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I am not sure I would write what follows if the Gemara (Megillah 14a) had not already observed that Haman was more successful at getting the Jews to improve their ways than all of the prophets of Israel. In other words, there can be great good that comes out of even the most evil man in Tanach.

Our journey, however, begins with this week’s parsha. As we look one more time at the priestly garments, we will see that they present a model that only one human was able to replicate, a model that actually begins much earlier, in Gan Eden.


The midrash (Bemidbar Rabbah 4:8) claims that the garments made for Aharon were the same as the one God made for Adam and Chava, the kotenot or (literally, skin clothes). That connection is strengthened by Rabbenu Bachya and the Baal HaTurim’s (on Bereshit 3:21) observation that we only find this exact word usage of placing clothes upon people in these two situations. They also note that the verse in Bereshit has eight words, just like the number of garments of the Kohen Gadol.

Whether they are the same clothes or not (and I personally would not take the midrash literally), both situations represent perfect clothing that accordingly need never be changed. Indeed, the number eight is associated with that which is beyond us, the perfect realm of God. Hence the locations where these clothes are given, in the Mishkan/Mikdash and in Gan Eden, should not surprise us. Moreover, God not only designs these clothes, but places them (directly or indirectly) upon the bearer. With complete knowledge of the people in question and their situation, God is the only being who really has the right to impose clothing on others in this way.

Yet others tried to imitate Him in situations where they felt confident that they knew someone else’s identity so well as to literally clothe them. The two examples in the Torah are Rivkah dressing Yaakov and Pharaoh dressing Yosef. Both protagonists had reason to impose the identity that came with the clothes that they bestowed upon their charges. That said, the clothes were not a perfect fit. They were helpful, but only up to a point, leading to problems and confusion as well. (I expand on this in Redeeming Relevance on Exodus).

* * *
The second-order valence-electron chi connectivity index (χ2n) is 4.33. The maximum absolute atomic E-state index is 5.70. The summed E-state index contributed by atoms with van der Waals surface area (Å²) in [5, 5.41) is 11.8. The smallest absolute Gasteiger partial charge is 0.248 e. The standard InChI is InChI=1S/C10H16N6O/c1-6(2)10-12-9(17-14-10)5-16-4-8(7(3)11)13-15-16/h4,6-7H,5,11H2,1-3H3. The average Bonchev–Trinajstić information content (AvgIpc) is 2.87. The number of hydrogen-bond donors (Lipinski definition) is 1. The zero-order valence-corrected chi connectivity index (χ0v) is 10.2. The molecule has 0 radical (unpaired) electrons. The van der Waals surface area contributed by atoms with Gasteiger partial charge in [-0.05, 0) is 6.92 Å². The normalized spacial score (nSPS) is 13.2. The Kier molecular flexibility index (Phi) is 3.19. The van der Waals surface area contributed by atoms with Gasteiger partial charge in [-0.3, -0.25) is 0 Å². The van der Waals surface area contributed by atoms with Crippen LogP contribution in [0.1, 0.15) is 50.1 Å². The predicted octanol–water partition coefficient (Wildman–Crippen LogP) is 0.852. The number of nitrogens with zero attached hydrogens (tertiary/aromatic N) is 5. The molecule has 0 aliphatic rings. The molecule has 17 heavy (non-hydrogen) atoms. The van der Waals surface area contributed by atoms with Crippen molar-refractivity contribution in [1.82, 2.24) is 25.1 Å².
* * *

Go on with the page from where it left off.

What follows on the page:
It may thus strike us as particularly surprising that Haman seems to be able to pull off what our Rivkah could not. But first a little background: When Mordechai hears about the decree to annihilate the Jews, he puts on sackcloth. At that point, it is Esther who believes she knows best what clothes are appropriate for him and sends clothes to be placed upon him. But here we have a new twist. For the first time, someone refuses to go along. As with his earlier refusal to bow down to Haman, Mordechai is not one to be told what to do. Curious then that a few days later under almost exactly the same conditions of impending doom, he does accept a different set of clothes, clothes ultimately dictated by Haman.

Blinded about whom the clothes would be for, Haman nevertheless seems to succeed in doing what only God had been able to do – impose perfect clothes on someone else. Haman understood that whoever carries the type of favor with the Persian king that Ahashverosh described actually takes the place of that king and should wear his clothing. Haman may have been evil, but we have no reason to think he was stupid. In fact, the default of his position in the court is that he was very intelligent. No wonder that the Talmud (Gittin 57b) says that his descendants would study Torah in Bnei Brak.

So when the royal Persian clothes are placed on Mordechai, he puts up no resistance whatsoever. The indication of how well Mordekhai’s clothes fit him, however, comes only later when he is seen by the Jews. The Jews’ first response is orah, light (Esther 8:16). Though we translated kotenot or above as skin-clothes, it should now be noted that Rabbi Meir translated them as clothes of light. Perfect clothes elicit light. (And to sweeten the connection further, R. Abba Wagensberg points out that Mordechai’s royal clothes in the previous verse are described in 8 words!)

That Haman should be the one to accomplish this should not really surprise us if we understand the Megillah’s underlying message, that God moves the world in all sorts of subtle and unexpected ways to take it where He wants it to go. When we impose our own expectations on God, we can only partially emulate his ways, like Rivkah. It is only when we allow God to run the world how He sees fit that we allow Him to use us (and all sorts of others) to do His will. May we merit to see the light that comes out of this ‘in those days [of Purim] in our time!’


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Rabbi Francis Nataf ( is a veteran Tanach educator who has written an acclaimed contemporary commentary on the Torah entitled “Redeeming Relevance.” He teaches Tanach at Midreshet Rachel v'Chaya and is Associate Editor of the Jewish Bible Quarterly. He is also Translations and Research Specialist at Sefaria, where he has authored most of Sefaria's in-house translations, including such classics as Sefer HaChinuch, Shaarei Teshuva, Derech Hashem, Chovat HaTalmidim and many others. He is a prolific writer and his articles on parsha, current events and Jewish thought appear regularly in many Jewish publications such as The Jewish Press, Tradition, Hakira, the Times of Israel, the Jerusalem Post, Jewish Action and Haaretz.